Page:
Today I am interviewing Drew Williams, author of the new science-fiction novel, The Stars Now Unclaimed, the first book in The Universe After series.
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DJ: Hi Drew! Thanks for agreeing to do this interview!
For readers who aren’t familiar with you, could you tell us a little about yourself?
Drew Williams: No problem – happy to have been asked! For starters, I’ve been a bookseller in Birmingham, Alabama for most of my adult life (longer than that, actually, depending on when you count ‘adulthood’ as setting in; I was first hired at sixteen, when I walked in off the street looking for work and the owner needed someone to fill a shift that night). That means books – reading books, recommending books, arguing about books (Moby Dick is the most overrated classic in the canon; it just is) – have been pretty much my whole life, so moving on to actually writing books only seemed natural! (Plus, I’ve been writing for my own entertainment since I was a teenager, so I managed to get through the ‘really, really dreadful stuff, just unreadable’ pretty early on.)
DJ: What is The Stars Now Unclaimed about?
Drew: The Stars Now Unclaimed is space-opera science fiction, set in a universe that has been ravaged by an event called ‘the pulse’: basically, a strange radiation that spreads from world to world, causing local technology to collapse. In other words, on one planet, you could have perfectly functional spaceports, medical facilities, all that fun sci-fi tech, and on the same moon of that very same world, you might be stuck with pre-Industrial Revolution era technology.
So: that’s the setting. As far as the actual narrative concerns, it follows Jane Kamali, an operative of the ‘Justified’ (a kind of intergalactic peace-keeping force) tasked with rescuing ‘gifted’ children – children granted supernatural abilities by the pulse radiation – from the war-torn worlds they were born in. As the book begins, Jane’s current mission is going just swimmingly – she only nearly dies a few times – as she rescues a young telekinetic girl named Esa from her backwater home, only to find that she’s not the only one interested in Esa’s gifts: a would-be empire of intergalactic conquerors called ‘the Pax’ are also on their trail, and from there it’s a race across the pulse-stricken universe to get Esa to safety.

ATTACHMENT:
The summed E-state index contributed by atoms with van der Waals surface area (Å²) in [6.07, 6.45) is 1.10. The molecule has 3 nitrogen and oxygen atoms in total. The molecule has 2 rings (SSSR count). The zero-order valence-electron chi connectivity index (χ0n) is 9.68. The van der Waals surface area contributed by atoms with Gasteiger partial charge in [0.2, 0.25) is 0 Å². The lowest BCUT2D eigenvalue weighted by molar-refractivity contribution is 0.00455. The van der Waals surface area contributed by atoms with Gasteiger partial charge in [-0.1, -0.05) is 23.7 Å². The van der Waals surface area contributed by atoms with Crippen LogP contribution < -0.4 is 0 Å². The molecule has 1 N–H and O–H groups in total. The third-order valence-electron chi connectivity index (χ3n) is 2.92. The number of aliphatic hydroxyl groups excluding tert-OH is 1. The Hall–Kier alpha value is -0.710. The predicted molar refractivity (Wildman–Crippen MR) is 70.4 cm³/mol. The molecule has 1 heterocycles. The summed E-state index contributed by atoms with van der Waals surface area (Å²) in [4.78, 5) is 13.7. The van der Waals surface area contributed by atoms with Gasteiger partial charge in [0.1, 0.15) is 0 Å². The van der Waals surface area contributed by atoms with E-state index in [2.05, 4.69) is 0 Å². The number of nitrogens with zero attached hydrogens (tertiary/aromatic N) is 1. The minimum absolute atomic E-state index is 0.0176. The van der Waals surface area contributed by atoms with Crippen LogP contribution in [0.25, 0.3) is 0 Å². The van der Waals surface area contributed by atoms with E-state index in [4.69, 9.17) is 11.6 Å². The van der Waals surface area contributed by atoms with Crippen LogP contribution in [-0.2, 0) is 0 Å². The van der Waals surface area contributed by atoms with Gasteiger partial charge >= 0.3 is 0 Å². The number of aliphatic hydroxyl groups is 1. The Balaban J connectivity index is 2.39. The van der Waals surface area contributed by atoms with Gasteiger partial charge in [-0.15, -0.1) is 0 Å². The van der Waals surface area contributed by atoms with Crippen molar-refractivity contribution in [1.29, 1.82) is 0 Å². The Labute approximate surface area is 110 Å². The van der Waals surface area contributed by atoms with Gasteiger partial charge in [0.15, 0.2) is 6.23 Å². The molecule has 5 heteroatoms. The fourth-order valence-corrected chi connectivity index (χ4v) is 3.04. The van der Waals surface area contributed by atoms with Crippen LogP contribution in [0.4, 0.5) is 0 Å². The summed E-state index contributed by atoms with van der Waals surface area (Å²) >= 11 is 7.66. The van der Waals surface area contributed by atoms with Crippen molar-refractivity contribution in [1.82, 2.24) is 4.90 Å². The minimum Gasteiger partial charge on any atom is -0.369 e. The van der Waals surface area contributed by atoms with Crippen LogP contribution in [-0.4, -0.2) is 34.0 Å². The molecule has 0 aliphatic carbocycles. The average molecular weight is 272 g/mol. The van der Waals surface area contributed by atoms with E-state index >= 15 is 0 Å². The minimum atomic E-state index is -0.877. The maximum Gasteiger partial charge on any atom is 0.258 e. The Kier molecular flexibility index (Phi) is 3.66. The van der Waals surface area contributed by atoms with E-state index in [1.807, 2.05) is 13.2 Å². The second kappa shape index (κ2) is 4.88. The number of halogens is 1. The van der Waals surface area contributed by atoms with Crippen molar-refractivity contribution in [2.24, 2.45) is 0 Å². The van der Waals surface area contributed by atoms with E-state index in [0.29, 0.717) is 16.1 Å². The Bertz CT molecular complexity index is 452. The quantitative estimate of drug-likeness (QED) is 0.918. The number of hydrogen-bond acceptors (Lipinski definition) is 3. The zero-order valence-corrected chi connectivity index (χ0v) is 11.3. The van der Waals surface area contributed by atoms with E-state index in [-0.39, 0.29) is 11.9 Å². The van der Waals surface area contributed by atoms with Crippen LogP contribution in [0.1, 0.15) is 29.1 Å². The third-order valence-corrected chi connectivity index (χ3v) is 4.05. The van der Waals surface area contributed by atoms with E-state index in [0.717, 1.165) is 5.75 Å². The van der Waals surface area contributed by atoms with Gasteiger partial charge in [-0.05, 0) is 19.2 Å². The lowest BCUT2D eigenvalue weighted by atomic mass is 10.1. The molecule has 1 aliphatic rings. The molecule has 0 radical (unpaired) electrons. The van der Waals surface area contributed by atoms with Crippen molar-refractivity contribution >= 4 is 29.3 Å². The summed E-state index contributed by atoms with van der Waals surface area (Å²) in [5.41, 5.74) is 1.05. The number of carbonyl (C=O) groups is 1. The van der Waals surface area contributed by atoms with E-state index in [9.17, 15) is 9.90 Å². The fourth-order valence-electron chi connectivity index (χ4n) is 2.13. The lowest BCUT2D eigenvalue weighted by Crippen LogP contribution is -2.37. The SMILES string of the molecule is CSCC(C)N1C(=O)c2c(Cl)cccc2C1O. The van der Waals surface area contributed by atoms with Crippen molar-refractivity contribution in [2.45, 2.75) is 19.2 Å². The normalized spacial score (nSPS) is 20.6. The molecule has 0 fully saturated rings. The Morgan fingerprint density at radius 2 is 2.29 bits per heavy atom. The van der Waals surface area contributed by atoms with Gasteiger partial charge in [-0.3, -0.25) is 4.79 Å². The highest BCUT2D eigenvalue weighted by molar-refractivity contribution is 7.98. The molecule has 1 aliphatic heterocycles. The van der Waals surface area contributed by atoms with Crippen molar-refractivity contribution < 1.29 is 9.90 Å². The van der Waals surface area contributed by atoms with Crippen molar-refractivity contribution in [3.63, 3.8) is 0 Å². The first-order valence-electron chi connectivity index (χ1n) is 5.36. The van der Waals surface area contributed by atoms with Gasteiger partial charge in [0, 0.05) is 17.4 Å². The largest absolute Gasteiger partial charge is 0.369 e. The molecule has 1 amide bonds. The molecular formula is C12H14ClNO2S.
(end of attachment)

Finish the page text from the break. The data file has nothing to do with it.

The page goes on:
DJ: What were some of your influences The Stars Now Unclaimed and the series?
Drew: I mean, this book flat-out doesn’t exist without Star Wars. It just doesn’t. I’m of the opinion that ninety-nine percent of space opera science fiction doesn’t exist without Star Wars, and it’s no exception. Being a sci-fi fan all my life, listing all the influences on The Stars Now Unclaimed would take all day, but some of the bigger ones include Ender’s Game, the X-Men (the Claremont Kitty Pryde stuff most notably), and James Cameron’s Aliens, plus all the various sci-fi that has taken that ‘space marine’ conceit and run with it.
DJ: Could you briefly tell us a little about your main characters? Do they have any cool quirks or habits, or any reason why readers with sympathize with them?
Drew: I most definitely can, but we’re going to have to add some spoiler bars here for what I want to talk about, which comes in the first act:
Yeah, there we go!